Trump not content with discarding the JCPOA

ID : N-3127 Date : 2018/10/11 - 11:30

(Persia Digest) - Apparently, one of the top leaders of a “corrupt dictatorship” responsible for sowing “chaos, death, and destruction” can also be an “absolutely lovely man.” At least U.S. President Donald Trump seems to think so, having uttered all of these words in reference to President Hassan Rouhani’s Iran in the course of a single day at last month’s United Nations General Assembly in New York.

This pairing of criticism and compliments is a paradox with a purpose. Trump is not content with having discarded the Iran nuclear deal inked in 2015 by his predecessor; he wants to negotiate a better one, writes Michael Singh in The Foreign Policy.

Trump is not content with having discarded the Iran nuclear deal inked in 2015 by his predecessor; he wants to negotiate a better one.

 And in echoes of his policy toward North Korea, he intends to squeeze Iran as hard as possible until it agrees to come to the table.

It is a simple strategy, but not without significant risks. The clearest is that rather than or prior to knuckling under, Iran will escalate by ramping up its nuclear activities and provoking a crisis. Taking a page from North Korea’s playbook, Tehran may calculate that the United States will feel pressure to pay simply for a return to the status quo ante.

A less alarming but perhaps likelier risk is that Tehran will simply hold out, seeking merely to endure for a time rather than bargaining to relieve crushing economic pressure, as authoritarian regimes from Venezuela to Iraq have done in the past.

If it takes this route, Iran will likely be counting on three things working in its favor: that the United States will be isolated internationally, that the Trump administration’s approach will prove polarizing domestically and will be discarded by his successor, and that Washington will be unwilling to go beyond sanctions to challenge Iran across the region.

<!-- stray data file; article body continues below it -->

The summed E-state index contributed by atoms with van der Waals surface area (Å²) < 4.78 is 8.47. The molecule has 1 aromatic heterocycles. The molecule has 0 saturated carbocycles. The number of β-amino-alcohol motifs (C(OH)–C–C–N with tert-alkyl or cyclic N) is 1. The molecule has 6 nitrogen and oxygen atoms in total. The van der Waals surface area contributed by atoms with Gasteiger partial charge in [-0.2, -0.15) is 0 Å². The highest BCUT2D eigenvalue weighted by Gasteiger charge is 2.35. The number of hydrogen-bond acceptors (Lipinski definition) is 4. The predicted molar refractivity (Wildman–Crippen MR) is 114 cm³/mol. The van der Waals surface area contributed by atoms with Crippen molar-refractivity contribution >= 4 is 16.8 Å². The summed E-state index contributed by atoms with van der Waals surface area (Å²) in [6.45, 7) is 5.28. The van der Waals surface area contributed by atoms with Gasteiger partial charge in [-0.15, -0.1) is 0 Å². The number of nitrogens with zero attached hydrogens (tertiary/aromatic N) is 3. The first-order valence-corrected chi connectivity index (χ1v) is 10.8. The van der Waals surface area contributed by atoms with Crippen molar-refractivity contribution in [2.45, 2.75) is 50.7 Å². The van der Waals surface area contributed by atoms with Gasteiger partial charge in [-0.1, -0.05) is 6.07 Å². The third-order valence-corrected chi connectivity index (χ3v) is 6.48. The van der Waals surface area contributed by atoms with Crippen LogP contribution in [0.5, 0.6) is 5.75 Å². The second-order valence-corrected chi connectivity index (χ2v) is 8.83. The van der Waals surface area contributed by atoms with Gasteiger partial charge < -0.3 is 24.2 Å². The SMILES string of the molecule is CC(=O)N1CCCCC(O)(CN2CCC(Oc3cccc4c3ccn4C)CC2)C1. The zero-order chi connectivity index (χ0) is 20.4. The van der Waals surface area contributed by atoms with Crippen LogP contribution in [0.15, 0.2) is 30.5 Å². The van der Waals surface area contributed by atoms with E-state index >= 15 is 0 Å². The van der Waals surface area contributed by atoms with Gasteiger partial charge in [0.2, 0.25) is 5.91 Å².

If the Trump administration wants to maximize pressure on Iran, it must frustrate Tehran’s expectations on all three fronts while dissuading it from expanding its nuclear pursuits.

If the Trump administration wants to maximize pressure on Iran, it must frustrate Tehran’s expectations on all three fronts while dissuading it from expanding its nuclear pursuits.


Read more:

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Zarif: Iran might pull out of the JCPOA

FM Zarif: EU will for JCPOA must translate into action


 Doing this will require a strategy that is at once multilateral—a comprehensive plan supported by U.S. allies that goes beyond sanctions to utilize all policy tools available including diplomatic, intelligence, and military means—and sustainable, garnering sufficient bipartisan domestic support to seem likely to outlast Trump’s tenure in office.

The first step in such a strategy must be to heal the rift between the United States and its allies—particularly France, Germany, and the United Kingdom, which negotiated the nuclear deal alongside Washington.

Despite their discord over the U.S. withdrawal from the deal and Washington’s reimposition of sanctions, the United States and its allies in Europe and elsewhere agree more than they disagree on Iran. None wishes to see Iran develop a nuclear weapon, and all are alarmed by the country’s development and proliferation of missiles and other weapons and fielding of proxy forces throughout the Middle East.

Given this overlap, negotiating a modus vivendi between the United States and Europe should be achievable. The Trump administration should show modest flexibility in its application of sanctions, and the European Union should join the United States in imposing costs on Iran targeting areas of mutual concern such as Iran’s missile program and activities in Syria.

Some will complain about any compromise regarding U.S. unilateral measures, but such objections are misguided. The United States and its allies standing together would deprive Iran of strategic advantage and more than offset any marginal decrease in U.S. pressure.

The United States and its allies standing together would deprive Iran of strategic advantage and more than offset any marginal decrease in U.S. pressure.

 And flexibility on the implementation of new sanctions could enable European powers to dissuade Iran from ramping up its nuclear activities and give them space to cajole Iran back to negotiations over the list of concerns the United States and its allies share.

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